Firstly, there is a risk that the drugs utilized for substitution might be abused. Beyond this, there’s also a black market for these medications, with often damaging consequences.

If someone uses these medications in high enough quantities and using different methods of delivery, it’s possible to get high. The medications can even be addictive themselves.

Withdrawal from synthetic opioids like those administered in medication-assisted treatment can be more uncomfortable than withdrawing from heroin.

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In the worst scenario, some people undergoing MAT continue abusing substances while also taking new medications.

Overall, though, MAT combined with psychotherapy is proven to reduce the likelihood of fatal overdose than traditional treatment methods not utilizing medications.

If you need substance abuse treatment and you feel you might benefit from FDA-approved medication during detox, withdrawal, and recovery, we can help.

Medication-Assisted Treatment at Renaissance Recovery Center

Addiction treatment at Renaissance Recovery involves the use of FDA-approved medications as appropriate.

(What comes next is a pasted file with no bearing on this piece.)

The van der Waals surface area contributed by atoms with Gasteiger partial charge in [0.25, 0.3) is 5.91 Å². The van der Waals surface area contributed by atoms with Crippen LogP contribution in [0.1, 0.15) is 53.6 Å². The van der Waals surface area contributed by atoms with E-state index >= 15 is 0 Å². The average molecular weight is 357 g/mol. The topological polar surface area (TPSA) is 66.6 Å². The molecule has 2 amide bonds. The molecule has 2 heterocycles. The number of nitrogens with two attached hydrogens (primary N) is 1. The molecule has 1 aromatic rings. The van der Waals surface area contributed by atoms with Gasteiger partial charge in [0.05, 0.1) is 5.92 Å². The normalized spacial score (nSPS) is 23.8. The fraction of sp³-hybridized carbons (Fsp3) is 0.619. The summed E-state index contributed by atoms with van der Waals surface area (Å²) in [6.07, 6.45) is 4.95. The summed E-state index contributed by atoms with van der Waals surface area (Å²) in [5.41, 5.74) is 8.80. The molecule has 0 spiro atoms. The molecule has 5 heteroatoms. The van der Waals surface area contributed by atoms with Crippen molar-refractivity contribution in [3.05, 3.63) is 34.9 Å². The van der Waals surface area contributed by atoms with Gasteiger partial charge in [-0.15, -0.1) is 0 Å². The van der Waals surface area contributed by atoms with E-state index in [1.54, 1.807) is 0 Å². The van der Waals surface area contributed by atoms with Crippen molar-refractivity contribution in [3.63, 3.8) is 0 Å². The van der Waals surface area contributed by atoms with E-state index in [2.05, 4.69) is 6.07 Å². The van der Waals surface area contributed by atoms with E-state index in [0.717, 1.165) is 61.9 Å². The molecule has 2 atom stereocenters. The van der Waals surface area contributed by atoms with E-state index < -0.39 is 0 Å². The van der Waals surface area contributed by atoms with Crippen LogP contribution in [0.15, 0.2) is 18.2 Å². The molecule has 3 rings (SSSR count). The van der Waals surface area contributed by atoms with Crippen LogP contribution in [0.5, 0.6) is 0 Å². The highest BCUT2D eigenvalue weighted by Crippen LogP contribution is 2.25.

In the case of alcohol use disorder and opioid use disorder in particular, the medications outlined above can be highly beneficial. Not only can these medications streamline the withdrawal process and reduce the intensity of adverse withdrawal symptoms, but you should also find they reduce cravings for alcohol or opioids.

call addiction helpline

Alongside MAT, we’ll give you access to a range of behavioral therapies so you can move forward with a solid foundation for sustained recovery in place.

To get things started, call the friendly Renaissance Recovery team at 866.330.9449.

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Renaissance Recovery Coronavirus Policy Update

As the national pandemic continues to make it increasingly difficult for individuals to receive quality aftercare, The District Recovery Community & Renaissance Recovery has provided a solution to all those seeking long term care. We are proud to announce that we will be offering all aspects of our treatment including intimate groups, one on one therapy, and case management to individuals in all states from the comfort and safety of your home. This is a great option for clients that are in need of continued treatment, but are returning home to be with their families during this time.

The District Recovery Community and Renaissance Recovery will remain in operation during this time and continue to serve our mission of treating those suffering from alcoholism and addiction.

We encourage you all to reach out to learn more about how we can work together to ensure that our clients remain sober, safe, and continue to get the help that they need.